SBD/May 29, 2013/People and Pop Culture

Minding My Business With Roush Fenway Racing VP/Strategic Marketing Kevin Thomas

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Thomas enjoys discovering restaurants that are off the beaten path
Roush Fenway Racing VP/Strategic Marketing KEVIN THOMAS heads up a group created in March to design activation programs for the racing team's sponsors. The peripatetic Thomas grew up in Huntsville, Ala., attended New York Univ., and landed at Roush Fenway after two years working in PR for driver KURT BUSCH. Thomas recently chatted with THE DAILY about CARL EDWARDS' keen eye for marketing opportunities, why NASCAR may have a bad rap when it comes to sponsor support, and his notorious insistence on visiting the best hole-in-the-wall restaurant in every town.

Misperceptions about NASCAR sponsorship...
I think there was a perception in the general sports industry several years ago that NASCAR was suffering more than the other sports, but ironically the reason that perception was there was just because of what a significant role the sponsors in the sport play. Because if the isotonic beverage deal for the Charlotte Bobcats goes away, nobody’s going to be writing about it on the front page of the sports section. Whereas if Ricky Bobby’s sponsor goes away, everybody’s going to be talking about it, because that sponsor is so visible and front and center.

Most of my time at work is spent thinking about...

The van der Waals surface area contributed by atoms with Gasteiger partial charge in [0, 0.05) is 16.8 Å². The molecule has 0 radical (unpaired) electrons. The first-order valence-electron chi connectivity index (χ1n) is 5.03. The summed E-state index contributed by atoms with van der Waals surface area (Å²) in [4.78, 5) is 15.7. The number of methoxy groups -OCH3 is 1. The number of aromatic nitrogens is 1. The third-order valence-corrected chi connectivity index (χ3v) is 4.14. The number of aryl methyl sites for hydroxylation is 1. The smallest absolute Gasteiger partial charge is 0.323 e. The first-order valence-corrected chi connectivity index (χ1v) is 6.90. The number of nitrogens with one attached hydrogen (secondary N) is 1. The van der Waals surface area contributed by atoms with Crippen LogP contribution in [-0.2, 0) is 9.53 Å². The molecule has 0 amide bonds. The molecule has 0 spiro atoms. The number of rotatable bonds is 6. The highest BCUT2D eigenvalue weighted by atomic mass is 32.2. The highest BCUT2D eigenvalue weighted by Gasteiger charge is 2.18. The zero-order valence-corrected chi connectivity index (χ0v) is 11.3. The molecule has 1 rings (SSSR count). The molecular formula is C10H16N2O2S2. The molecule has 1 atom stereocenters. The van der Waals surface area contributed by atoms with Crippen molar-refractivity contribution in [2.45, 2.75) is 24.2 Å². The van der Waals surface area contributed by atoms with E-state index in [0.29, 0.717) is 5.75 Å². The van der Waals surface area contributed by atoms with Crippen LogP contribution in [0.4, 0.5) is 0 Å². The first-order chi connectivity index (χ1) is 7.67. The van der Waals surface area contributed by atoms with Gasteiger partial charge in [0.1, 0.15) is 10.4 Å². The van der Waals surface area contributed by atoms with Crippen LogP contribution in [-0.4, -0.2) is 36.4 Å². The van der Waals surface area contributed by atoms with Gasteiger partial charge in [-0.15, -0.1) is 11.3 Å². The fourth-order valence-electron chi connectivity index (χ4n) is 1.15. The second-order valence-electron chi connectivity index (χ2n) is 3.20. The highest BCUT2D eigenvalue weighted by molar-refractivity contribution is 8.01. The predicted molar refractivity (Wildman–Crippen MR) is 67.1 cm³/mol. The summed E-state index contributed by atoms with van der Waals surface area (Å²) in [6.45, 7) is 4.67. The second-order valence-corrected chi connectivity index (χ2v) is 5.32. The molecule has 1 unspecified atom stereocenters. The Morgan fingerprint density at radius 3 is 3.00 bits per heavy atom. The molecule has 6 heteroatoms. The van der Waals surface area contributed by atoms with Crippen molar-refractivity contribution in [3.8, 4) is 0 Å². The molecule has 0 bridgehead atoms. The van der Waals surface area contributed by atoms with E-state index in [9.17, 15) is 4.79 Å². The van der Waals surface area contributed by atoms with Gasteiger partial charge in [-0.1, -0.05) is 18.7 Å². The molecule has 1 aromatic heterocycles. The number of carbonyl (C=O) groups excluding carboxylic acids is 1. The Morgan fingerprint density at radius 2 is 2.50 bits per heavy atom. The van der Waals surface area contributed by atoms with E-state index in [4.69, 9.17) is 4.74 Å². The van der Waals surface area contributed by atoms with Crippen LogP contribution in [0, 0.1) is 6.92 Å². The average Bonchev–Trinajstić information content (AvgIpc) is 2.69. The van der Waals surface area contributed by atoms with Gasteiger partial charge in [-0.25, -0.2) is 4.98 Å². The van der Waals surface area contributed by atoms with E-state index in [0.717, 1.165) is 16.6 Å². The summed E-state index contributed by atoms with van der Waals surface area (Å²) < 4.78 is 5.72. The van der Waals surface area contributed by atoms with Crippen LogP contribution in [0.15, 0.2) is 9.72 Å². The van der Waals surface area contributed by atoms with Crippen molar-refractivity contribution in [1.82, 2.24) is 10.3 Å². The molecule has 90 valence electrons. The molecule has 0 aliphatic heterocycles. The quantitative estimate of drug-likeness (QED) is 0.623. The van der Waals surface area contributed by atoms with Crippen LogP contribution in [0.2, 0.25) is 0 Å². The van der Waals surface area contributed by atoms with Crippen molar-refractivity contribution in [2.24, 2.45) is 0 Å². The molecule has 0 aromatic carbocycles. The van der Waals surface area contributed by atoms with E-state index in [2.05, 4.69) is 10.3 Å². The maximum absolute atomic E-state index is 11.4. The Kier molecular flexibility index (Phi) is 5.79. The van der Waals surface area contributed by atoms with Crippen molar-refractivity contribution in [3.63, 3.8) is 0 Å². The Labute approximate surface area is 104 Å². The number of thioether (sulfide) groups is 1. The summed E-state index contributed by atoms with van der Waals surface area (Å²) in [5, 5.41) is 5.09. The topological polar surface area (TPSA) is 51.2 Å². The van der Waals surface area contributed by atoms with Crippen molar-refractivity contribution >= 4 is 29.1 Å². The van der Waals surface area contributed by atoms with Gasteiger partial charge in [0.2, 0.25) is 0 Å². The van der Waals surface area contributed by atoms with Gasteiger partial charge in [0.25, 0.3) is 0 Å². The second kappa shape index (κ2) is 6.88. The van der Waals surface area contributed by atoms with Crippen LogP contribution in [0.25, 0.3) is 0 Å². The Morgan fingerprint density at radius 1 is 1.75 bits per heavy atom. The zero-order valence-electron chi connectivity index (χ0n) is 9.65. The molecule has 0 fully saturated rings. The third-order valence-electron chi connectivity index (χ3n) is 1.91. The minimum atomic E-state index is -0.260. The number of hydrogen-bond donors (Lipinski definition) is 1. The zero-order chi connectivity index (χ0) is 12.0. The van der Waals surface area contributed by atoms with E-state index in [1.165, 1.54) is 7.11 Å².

Definitely delivering value to our partners. The unique value proposition that we enjoy as a race team is the fans understanding of the role of the sponsors in the sport, and I’m fortunate that I’ve never had to focus on selling a ticket in my life. ... If it’s Best Buy, it may be a certain number of visitors to the website in a time period. Or it may be driving traffic to the stores for the period we’re in the race market. Or if it’s 3M, it may be a more sales-related goal about a certain product that they’re working on, or if it’s Fastenal, it may be significant interactions with key customers. We look to our partners for the answer to that question.

Athletes double as marketing experts...
With racing there’s a cost-of-entry barrier, and our drivers learn this at a very, very young age. They start racing go-karts, and mom has to get a second job to pay the bill for the tires on the go-kart. So they develop at a very, very young age an appreciation for what it costs to race. Therefore they develop a very good appreciation early on for the partners that are helping them to do that. Carl was doing a cover shoot for a magazine that should be out now, and they were going to do a fitness piece. Carl called and said, "Hey, New Balance is the official shoe of our pit crews, it’d be great if I was wearing their product for this commercial shoot even though they’re not a partner of mine, they’re a team partner." So absolutely, they’re incredibly involved.

Best advice I've ever received...